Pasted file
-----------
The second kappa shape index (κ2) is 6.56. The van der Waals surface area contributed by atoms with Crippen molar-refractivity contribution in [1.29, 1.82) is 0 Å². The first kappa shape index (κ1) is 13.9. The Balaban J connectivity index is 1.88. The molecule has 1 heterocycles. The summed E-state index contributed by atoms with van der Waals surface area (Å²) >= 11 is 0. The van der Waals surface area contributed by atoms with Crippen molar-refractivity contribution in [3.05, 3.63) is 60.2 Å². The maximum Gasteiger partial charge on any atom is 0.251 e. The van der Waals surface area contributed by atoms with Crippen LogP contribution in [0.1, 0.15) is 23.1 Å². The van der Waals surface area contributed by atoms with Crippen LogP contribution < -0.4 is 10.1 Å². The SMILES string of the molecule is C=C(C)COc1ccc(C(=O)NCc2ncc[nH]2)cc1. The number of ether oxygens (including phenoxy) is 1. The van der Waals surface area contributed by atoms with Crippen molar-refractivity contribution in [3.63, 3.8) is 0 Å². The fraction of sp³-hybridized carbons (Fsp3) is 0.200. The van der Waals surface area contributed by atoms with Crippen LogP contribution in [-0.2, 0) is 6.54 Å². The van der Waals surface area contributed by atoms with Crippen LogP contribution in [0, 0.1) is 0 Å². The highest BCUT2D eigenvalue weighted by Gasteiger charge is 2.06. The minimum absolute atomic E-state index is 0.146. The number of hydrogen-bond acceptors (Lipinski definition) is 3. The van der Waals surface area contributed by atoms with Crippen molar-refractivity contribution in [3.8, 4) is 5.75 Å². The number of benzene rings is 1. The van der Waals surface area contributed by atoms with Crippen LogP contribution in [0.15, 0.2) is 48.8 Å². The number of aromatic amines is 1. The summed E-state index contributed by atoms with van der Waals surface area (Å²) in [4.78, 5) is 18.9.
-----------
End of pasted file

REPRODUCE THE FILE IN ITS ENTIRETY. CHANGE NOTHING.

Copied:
The second kappa shape index (κ2) is 6.56. The van der Waals surface area contributed by atoms with Crippen molar-refractivity contribution in [1.29, 1.82) is 0 Å². The first kappa shape index (κ1) is 13.9. The Balaban J connectivity index is 1.88. The molecule has 1 heterocycles. The summed E-state index contributed by atoms with van der Waals surface area (Å²) >= 11 is 0. The van der Waals surface area contributed by atoms with Crippen molar-refractivity contribution in [3.05, 3.63) is 60.2 Å². The maximum Gasteiger partial charge on any atom is 0.251 e. The van der Waals surface area contributed by atoms with Crippen LogP contribution in [0.1, 0.15) is 23.1 Å². The van der Waals surface area contributed by atoms with Crippen LogP contribution < -0.4 is 10.1 Å². The SMILES string of the molecule is C=C(C)COc1ccc(C(=O)NCc2ncc[nH]2)cc1. The number of ether oxygens (including phenoxy) is 1. The van der Waals surface area contributed by atoms with Crippen molar-refractivity contribution in [3.63, 3.8) is 0 Å². The fraction of sp³-hybridized carbons (Fsp3) is 0.200. The van der Waals surface area contributed by atoms with Crippen LogP contribution in [-0.2, 0) is 6.54 Å². The van der Waals surface area contributed by atoms with Crippen LogP contribution in [0, 0.1) is 0 Å². The highest BCUT2D eigenvalue weighted by Gasteiger charge is 2.06. The minimum absolute atomic E-state index is 0.146. The number of hydrogen-bond acceptors (Lipinski definition) is 3. The van der Waals surface area contributed by atoms with Crippen molar-refractivity contribution in [3.8, 4) is 5.75 Å². The number of benzene rings is 1. The van der Waals surface area contributed by atoms with Crippen LogP contribution in [0.15, 0.2) is 48.8 Å². The number of aromatic amines is 1. The summed E-state index contributed by atoms with van der Waals surface area (Å²) in [4.78, 5) is 18.9.